Philadelphia Tales
June 2008
Summer Sun
It's mid-June and it feels like August. The past 3 days have been blazingly hot and humid. In fact, the weather was odd enough in the early spring that some plants bloomed earlier than normal, and others came through later than normal. Luckily, that resulted in a kind of natural "Flower Show" with peonies, daffodils, tulips and even a few roses blooming at the same time.

I'm not complaining. Not even about the heat. At the moment I can see the lily riot beginning... reds, white, cream and oranges bursting forth in various corners. Renee and her mom gave me a hanging basket of purples petunias that I broke out of their bondage and transplanted into a large pot with a young clematis.

Now, with a deeper water supply they have filled out into a mass of deep purple, violet and magenta. A clematis crispa twines up through the middle showing a nice first year display of pale blue bell-shaped flowers.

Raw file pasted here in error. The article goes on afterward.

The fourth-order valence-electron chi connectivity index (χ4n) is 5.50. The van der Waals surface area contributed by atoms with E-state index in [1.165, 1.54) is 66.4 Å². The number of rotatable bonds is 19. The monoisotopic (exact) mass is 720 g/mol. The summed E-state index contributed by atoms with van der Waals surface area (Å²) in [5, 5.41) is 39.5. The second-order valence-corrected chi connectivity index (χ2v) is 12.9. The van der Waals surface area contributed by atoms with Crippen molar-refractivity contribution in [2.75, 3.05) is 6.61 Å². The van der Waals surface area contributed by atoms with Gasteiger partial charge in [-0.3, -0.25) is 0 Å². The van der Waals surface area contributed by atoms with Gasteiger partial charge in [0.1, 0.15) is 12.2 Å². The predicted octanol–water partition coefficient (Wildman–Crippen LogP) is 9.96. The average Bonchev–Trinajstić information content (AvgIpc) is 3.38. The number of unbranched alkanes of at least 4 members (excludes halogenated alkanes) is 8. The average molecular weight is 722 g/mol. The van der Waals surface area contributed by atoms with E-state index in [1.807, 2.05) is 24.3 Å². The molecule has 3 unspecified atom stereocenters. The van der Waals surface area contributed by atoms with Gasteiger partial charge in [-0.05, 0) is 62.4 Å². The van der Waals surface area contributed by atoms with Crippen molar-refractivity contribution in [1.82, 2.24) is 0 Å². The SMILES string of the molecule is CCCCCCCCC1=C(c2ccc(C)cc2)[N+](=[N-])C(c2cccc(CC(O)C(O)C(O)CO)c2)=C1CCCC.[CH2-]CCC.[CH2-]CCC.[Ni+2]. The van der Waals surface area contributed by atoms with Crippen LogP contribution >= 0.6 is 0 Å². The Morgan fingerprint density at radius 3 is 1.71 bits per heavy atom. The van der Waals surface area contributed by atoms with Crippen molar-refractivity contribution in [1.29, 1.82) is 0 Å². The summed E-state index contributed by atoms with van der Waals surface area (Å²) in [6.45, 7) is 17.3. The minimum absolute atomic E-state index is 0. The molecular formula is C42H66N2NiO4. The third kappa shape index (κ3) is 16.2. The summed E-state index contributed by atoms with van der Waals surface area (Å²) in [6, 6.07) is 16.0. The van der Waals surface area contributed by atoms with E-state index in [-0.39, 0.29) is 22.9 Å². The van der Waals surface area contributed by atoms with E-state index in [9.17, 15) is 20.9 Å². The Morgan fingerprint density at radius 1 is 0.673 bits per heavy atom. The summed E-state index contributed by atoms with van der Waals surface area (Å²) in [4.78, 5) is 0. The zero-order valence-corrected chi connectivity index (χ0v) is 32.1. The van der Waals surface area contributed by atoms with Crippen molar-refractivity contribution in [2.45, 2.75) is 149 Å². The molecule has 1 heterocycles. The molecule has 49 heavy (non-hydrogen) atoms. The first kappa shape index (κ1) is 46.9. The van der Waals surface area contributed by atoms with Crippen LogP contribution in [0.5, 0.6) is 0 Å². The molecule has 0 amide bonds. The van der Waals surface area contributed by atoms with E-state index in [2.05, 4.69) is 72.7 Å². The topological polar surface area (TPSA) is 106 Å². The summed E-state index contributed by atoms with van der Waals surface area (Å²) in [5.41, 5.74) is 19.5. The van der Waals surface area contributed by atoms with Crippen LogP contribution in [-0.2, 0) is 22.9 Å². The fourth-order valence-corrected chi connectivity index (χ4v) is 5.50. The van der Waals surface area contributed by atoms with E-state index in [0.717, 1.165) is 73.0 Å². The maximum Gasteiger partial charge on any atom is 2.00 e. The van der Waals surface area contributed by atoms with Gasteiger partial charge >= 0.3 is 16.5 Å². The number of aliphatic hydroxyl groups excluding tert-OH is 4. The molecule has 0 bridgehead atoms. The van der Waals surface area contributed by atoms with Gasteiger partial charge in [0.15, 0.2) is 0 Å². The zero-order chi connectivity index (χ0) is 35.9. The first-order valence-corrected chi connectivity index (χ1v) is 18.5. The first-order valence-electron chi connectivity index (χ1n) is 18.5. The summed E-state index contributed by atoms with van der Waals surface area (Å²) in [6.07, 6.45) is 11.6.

I lost my heart to clematis this year, ordering three. Helios came back and is twining up through Zepherine Droubhin. I put a deep purple (I think) in with my pale yellow rose. Crispa shares space with the petunias this year. And Superba (violet purple) is in the galvanized tub at the top of the alley working its way up a wire tuteur, with hosta, cleome and verbena at her feet.

This evening I am on a flight to London, then Italy for a couple weeks... my garden will burst forth without me. Sad, but true. Gabe is watering and promises that I won't come back to a desert.

Has Spring Unfurled The Flag?
My hellebore took me by surprise... tall and bright white, against bright green foliage and last year's old leaves. Gorgeous... After the storms, the one snow, the up and down cold/warm seesaw, we are still being treated to a spring display.

My snowdrops and crocus are peeking out. Daffodil buds are heavy and ready to blow. Redbuds are showing pink and Pat Brunker's winter jasmine is pretending to be full blown forsythia. A lovely start to spring.

A Marshmallow World
We had a bit of snow last week. Enough to make the land look soft and pillowy for a few hours. The last of it melted off yesterday, taking the black, grimy leftovers with it.

I do miss snow... and though it makes driving more dangerous and life a little more complicated, I would happily shovel my way through a few days of snow a year. To be knee deep in snow, wandering your neighborhood seeing the familiar draped and changed by layers of white. Everything changes -- the light, the forms... The everyday things are new again.